The Berlin Staatsoper's season was supposed to launch last Saturday with Anja Harteros, a full orchestra, and a long-sold-out evening of Italian operatic arias.
On Friday afternoon, the Staatsoper sent out a curt press release - the concert was cancelled due to illness.
Sounds simple, doesn't it? Not so. In fact, it proved a massive headache for Staatsoper staff, as well as a major disappointment for ticket holders, many of whom came from overseas. Volker Blech of the Berliner Morgenpost sets out the details. A fascinating glimpse at how many problems one little sick note can create:
Tuesday 9:30: the Staatsoper's director of opera, Ivan van
Kalmthout, is informed by her agent that Anja Harteros is unwell, so she can't attend the planned rehearsal with the orchestra that evening. But she hopes to have recovered in time for the general rehearsal on Thursday and the concert on Saturday.
Tuesday 11:30: van Kalmthout tells Marco Armiliato the bad news. The conductor says the Staatskapelle are well prepared, so it doesn't really matter if they skip today's rehearsal.
Tuesday 11:45: the orchestra are told their 6pm rehearsal is cancelled.
Wednesday: an email from her agent informs van Kalmthout that Harteros will be there at 2pm the next day.
Thursday 7:30: van Kalmthout gets a phone message from the agent to say that Ms. Harteros can't make today's rehearsal due to illness, so she must, with regret, cancel Saturday's concert.
Thursday 10:00: van Kalmthout discusses the news with Armiliato. Both are eager to save the season opener. So, with Harteros's agreement, they decide to rehearse without her, in the hope the concert can still go ahead.
Thursday 11:30: the executive board of the Staatskapelle offer to call the orchestra in on Saturday for an extra rehearsal, so that Harteros has the chance to practice with them before the concert.
Thursday 15:00: the agent tells Staatsoper press officer Johannes Ehmann that Harteros's scheduled newspaper interview today can't go ahead. Two or three interviews had been set up to publicise the concert; these are now in doubt.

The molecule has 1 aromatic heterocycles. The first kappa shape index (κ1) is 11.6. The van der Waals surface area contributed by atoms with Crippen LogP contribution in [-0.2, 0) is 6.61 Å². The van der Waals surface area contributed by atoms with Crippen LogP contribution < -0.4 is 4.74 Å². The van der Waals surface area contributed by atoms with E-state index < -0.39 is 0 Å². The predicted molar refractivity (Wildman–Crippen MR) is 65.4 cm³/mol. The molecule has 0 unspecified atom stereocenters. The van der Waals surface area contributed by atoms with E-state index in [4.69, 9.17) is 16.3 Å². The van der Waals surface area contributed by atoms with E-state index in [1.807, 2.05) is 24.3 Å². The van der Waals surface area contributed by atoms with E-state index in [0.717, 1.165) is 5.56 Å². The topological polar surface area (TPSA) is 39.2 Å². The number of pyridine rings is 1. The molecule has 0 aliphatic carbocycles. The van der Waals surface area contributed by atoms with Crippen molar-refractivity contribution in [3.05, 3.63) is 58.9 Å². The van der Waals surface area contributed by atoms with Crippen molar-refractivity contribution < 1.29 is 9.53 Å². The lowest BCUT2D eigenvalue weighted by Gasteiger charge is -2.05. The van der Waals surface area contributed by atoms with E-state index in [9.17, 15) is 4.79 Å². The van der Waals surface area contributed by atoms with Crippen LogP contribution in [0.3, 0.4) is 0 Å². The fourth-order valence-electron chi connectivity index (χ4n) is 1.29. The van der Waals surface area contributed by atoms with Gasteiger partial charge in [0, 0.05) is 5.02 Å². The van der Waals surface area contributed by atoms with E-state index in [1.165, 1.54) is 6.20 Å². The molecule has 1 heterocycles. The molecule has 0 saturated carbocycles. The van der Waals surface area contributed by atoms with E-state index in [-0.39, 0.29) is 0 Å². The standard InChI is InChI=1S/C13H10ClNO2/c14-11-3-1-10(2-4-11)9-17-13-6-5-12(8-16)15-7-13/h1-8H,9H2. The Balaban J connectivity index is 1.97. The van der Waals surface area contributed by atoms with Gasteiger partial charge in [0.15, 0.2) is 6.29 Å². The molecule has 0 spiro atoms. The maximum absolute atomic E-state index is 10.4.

Thursday 18:00: the general rehearsal takes place - without Harteros. Van Kalmthout says he is convinced the show will go ahead as planned.
Friday 10:00: van Kalmthout receives a medical certificate from Harteros's agent. It says she cannot sing on Saturday night. She is, apparently, terribly sorry. He immediately calls the Staatsoper's Intendant, Jürgen Flimm.
Friday 10:45: van Kalmthout and Flimm meet with general manager Ronny Unganz and Andrea Kaiser, head of communications, to decide how to proceed. Music director Daniel Barenboim is informed - he is not in town. All agree it is now too late to find a replacement, especially as the programme which has been rehearsed is quite specific, and ticket buyers probably particularly wanted to see Harteros. Flimm makes the decision to cancel.
Friday 11:17: the press officer is informed.
Friday, about 11.30: the head of communications discusses the practical issues with the box office and finance department. There is to be no replacement concert, so purchasers can return their tickets, which cost 28 to 84 euros.
Friday 12:36: press officer Ehmann sends out the official press release. He shares the news with the listings services and the music critics. Harteros was supposed to do an interview with RBB Radio; Flimm stands in.
Friday, to 20:00: the box office do their best to contact all 900-plus ticket buyers. Around 250 are informed by email, and another 100 by phone. Nearly 100 foreign visitors who have booked their hotels will be informed by their respective reception desks.
Saturday 19:00: not everyone has found out about the cancellation. Around 50 ticket holders turn up, including four from London. They all get an immediate refund, a glass of champagne or orange juice, and a guided tour of the theatre.